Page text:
Taylor Scott International News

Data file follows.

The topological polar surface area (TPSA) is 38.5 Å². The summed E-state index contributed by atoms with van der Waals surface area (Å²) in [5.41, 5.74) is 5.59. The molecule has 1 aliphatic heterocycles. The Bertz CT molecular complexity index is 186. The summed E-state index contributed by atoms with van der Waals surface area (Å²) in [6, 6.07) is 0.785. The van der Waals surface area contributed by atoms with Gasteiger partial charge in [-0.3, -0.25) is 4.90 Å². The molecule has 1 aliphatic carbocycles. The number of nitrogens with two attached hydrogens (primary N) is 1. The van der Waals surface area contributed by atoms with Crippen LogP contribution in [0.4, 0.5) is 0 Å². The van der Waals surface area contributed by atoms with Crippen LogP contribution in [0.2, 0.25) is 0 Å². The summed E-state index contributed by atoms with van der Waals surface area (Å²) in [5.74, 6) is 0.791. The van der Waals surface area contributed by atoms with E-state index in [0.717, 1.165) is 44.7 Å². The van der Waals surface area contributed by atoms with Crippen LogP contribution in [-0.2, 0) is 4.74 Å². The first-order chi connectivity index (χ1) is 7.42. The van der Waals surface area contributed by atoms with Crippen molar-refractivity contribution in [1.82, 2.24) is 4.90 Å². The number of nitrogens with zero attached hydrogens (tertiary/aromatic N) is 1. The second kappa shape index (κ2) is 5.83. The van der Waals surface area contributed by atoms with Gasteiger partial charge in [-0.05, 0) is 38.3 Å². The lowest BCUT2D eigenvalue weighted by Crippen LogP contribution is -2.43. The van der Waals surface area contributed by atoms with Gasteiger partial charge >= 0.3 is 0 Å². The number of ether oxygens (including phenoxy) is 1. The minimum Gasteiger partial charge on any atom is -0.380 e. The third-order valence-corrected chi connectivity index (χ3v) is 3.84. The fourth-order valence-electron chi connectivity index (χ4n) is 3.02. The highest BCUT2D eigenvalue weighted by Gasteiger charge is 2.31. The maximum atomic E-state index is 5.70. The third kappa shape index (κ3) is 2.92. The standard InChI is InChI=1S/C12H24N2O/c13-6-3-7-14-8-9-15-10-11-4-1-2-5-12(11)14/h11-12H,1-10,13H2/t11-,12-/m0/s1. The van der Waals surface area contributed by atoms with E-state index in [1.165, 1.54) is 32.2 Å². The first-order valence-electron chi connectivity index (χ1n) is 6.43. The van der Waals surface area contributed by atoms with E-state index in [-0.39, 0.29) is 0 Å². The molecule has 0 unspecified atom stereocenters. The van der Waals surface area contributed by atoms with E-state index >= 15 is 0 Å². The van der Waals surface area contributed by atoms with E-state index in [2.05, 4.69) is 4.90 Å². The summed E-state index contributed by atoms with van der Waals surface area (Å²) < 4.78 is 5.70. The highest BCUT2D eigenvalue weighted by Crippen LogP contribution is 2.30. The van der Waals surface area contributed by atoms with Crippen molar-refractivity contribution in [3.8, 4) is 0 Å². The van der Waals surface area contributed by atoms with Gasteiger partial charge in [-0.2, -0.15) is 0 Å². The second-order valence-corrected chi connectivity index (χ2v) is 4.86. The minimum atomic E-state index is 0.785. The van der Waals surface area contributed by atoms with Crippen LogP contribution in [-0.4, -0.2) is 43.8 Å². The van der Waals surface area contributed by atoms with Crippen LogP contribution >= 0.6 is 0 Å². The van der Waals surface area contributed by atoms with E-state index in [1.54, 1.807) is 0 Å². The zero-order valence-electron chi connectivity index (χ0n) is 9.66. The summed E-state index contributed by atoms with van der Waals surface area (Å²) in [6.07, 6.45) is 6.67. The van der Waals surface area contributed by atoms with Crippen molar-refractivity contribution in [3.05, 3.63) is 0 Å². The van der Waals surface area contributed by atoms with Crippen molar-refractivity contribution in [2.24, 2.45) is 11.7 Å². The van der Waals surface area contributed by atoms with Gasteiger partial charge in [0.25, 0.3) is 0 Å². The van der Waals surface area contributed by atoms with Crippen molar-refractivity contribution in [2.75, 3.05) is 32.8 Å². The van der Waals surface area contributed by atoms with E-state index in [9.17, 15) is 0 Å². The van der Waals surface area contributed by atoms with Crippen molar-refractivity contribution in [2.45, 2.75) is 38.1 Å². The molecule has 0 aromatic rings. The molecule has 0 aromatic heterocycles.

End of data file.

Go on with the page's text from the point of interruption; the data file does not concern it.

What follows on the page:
One in 20 people in the UK rents out a property to supplement their main income, receiving £678 in rent each month on average but many are unaware of the regulations, new research shows. This amounts to nearly £28 billion a year across the country as part of a boom in part time landlords, says the research from LV= landlord insurance. The research found however, that almost 500,000 landlords have not had their property checked by a gas safety engineer in the last 12 months, risking prosecutions and fines of up to £20,000 Also, some 32% of landlords have had their property damaged at some point, which has cost them £1,200 on average to repair. Landlords in London and the South East collect the highest rents at £1,079 and £816 respectively, followed by the West Midlands at £678 and then East Anglia at £676. Approximately 60% of this is spent on borrowing costs, management fees and maintenance costs, leaving landlords a healthy pre-tax profit of 40% on average. The trend is mainly being driven by people moving to a new home and then renting out their old one. Indeed 55% of these landlords are renting out properties that they never intended to, with 15% saying it was because they wanted a bigger property and 10% having to move for Whatever the reason for letting out a property, all landlords must comply with current regulations on rented homes, LV= points out. By law, all landlords must ensure that gas and electrical equipment is installed and checked annually by a registered engineer. Tenant deposits must be held in a deposit protection scheme and some local authorities insist that landlords in their area obtain a licence. A managing agent will usually take responsibility to ensure that all legislation is complied with for a fee, as well as check tenants and manage the rent collection. However, 49% of today’s part time landlords manage their rental property themselves and do not have such protection. As well as risking fines from the local authority, landlords could find themselves heavily out of pocket should one of their tenants make a claim against them. Slips and trips can result in expensive compensation claims for property owners who are liable for any harm to a tenant or member of the public as a result of the condition of the property. For example, a landlord could be sued by someone who falls and is injured because a pathway has not been maintained. Landlords can also be liable for damage to adjacent properties, such as an overflowing gutter causing water damage to a neighbouring house. Analysis of LV= data shows that the number of liability claims being made against property owners has been steadily increasing in recent years, which can be attributed in part to Britain’s growing compensation culture. The insurance needs of a rented property are very different to those of an owner occupied home and standard home buildings insurance will not usually… Continue reading →
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